Happy New Year! During the holidays I started reading a new book, Carried Home Safely written by Kristin Swink Wong. The book had been recommended on the Henderson’s blog, another family adopting from Taiwan. Just in reading the first few chapters, I find that I can already relate to many of the family’s thoughts and questions about adoption. In one chapter, Wong talks about the bond between a parent and child, and understanding the special connection that even adopted children have with their parents.
“For many adults, adoption still seems a weak way of building a family. Surveys report that many think of adoption as the second-best way to have children, with resulting relationships that must be fragile — better than being childless, perhaps, but not as good as having birth children. Adoptive families cry out against these perceptions.”
Wong says that the bond between parents and children, both adopted or biological, consists of more than just genes. Adopted children are ours by God’s plan, and that adoption itself is a picture of our own relationship to God:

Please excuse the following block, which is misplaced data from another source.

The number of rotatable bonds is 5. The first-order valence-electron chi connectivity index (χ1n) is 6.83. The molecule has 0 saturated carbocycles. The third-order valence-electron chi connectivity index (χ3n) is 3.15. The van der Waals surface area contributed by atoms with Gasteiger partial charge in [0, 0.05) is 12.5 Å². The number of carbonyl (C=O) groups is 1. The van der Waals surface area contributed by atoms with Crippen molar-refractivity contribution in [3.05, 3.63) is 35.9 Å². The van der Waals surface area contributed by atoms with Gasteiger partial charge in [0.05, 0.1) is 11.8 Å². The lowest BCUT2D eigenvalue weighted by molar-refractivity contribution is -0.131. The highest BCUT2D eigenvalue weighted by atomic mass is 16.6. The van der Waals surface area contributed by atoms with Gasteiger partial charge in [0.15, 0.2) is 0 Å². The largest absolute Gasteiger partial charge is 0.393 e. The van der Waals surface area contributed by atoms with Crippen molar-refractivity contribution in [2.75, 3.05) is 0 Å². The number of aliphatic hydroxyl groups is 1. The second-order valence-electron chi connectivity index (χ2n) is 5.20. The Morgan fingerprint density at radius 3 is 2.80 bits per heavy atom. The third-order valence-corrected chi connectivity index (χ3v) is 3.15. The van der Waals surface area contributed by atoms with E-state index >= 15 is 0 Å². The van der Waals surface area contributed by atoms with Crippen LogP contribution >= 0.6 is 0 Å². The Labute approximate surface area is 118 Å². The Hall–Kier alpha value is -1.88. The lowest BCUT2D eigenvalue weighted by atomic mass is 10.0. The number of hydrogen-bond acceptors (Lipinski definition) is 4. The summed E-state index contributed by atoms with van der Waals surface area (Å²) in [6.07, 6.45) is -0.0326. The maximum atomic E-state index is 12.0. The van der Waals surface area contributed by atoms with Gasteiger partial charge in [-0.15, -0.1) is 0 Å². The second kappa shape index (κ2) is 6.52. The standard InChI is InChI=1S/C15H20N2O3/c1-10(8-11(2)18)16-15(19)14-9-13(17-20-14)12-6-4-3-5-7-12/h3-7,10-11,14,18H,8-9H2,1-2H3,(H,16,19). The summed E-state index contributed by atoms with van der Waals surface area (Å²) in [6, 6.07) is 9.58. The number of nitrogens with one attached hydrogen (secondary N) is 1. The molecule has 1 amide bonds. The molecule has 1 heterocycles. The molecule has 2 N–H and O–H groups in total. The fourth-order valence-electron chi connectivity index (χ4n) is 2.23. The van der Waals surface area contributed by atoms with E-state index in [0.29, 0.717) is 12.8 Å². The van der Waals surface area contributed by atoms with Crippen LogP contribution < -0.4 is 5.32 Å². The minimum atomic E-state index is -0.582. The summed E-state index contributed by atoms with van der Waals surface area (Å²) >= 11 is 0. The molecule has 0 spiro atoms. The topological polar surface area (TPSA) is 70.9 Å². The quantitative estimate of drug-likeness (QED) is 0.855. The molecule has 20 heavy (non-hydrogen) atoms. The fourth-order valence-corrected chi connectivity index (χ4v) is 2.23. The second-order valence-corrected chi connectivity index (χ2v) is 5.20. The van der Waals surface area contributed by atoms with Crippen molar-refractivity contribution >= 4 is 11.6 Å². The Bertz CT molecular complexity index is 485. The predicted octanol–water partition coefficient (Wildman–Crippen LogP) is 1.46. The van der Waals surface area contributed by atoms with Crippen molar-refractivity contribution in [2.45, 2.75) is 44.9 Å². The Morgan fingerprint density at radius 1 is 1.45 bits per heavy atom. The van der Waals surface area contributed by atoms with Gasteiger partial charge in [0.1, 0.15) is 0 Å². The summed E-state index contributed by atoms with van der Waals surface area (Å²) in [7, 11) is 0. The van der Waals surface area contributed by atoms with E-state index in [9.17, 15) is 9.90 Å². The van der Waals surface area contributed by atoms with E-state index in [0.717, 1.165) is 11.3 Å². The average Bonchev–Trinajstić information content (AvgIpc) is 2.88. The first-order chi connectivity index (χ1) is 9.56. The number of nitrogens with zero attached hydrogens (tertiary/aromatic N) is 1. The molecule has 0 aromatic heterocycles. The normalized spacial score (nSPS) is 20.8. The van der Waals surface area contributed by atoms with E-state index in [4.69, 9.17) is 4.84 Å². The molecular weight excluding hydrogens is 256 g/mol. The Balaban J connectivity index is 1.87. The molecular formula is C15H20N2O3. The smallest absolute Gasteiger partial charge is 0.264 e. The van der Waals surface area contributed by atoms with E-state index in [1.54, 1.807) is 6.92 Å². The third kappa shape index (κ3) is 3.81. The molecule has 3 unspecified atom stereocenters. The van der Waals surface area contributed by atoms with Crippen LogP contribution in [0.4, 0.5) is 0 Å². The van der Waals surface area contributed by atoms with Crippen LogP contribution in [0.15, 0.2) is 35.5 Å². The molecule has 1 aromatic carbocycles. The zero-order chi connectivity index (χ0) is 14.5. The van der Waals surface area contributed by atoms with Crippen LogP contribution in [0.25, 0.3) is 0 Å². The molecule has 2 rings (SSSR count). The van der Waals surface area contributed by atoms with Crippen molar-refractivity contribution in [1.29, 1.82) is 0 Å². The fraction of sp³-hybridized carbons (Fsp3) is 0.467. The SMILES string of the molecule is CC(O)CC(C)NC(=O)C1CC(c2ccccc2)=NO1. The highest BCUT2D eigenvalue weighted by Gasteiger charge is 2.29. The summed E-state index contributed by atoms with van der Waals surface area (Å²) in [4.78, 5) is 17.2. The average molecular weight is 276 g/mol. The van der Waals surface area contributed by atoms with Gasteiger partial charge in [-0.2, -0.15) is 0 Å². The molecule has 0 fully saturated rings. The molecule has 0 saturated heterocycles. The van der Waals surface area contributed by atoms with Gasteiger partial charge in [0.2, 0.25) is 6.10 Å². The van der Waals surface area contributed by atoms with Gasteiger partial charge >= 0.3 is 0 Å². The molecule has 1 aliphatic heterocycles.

“We do not become God’s children by biology, but we can indeed be “born of God” into his family. The way to become God’s child is by faith: Those who believe in his name become his adopted children. Adoptive families know something about the need for faith, as we stake so much on the belief that we will love for our whole lives someone who is not biologically related to us. . .
. . .We should not forget that we are brought into God’s family at great cost. The faith and promises and spirit of sonship can all be realized because, to secure our adoption, Jesus was willing to humble himself, become human and impoverished, and experience scorn, isolation, pain and execution. Adoption comes with a cost.”
I am excited at what God has in store for our family and I pray for God’s blessing on our journey to bring our little one home.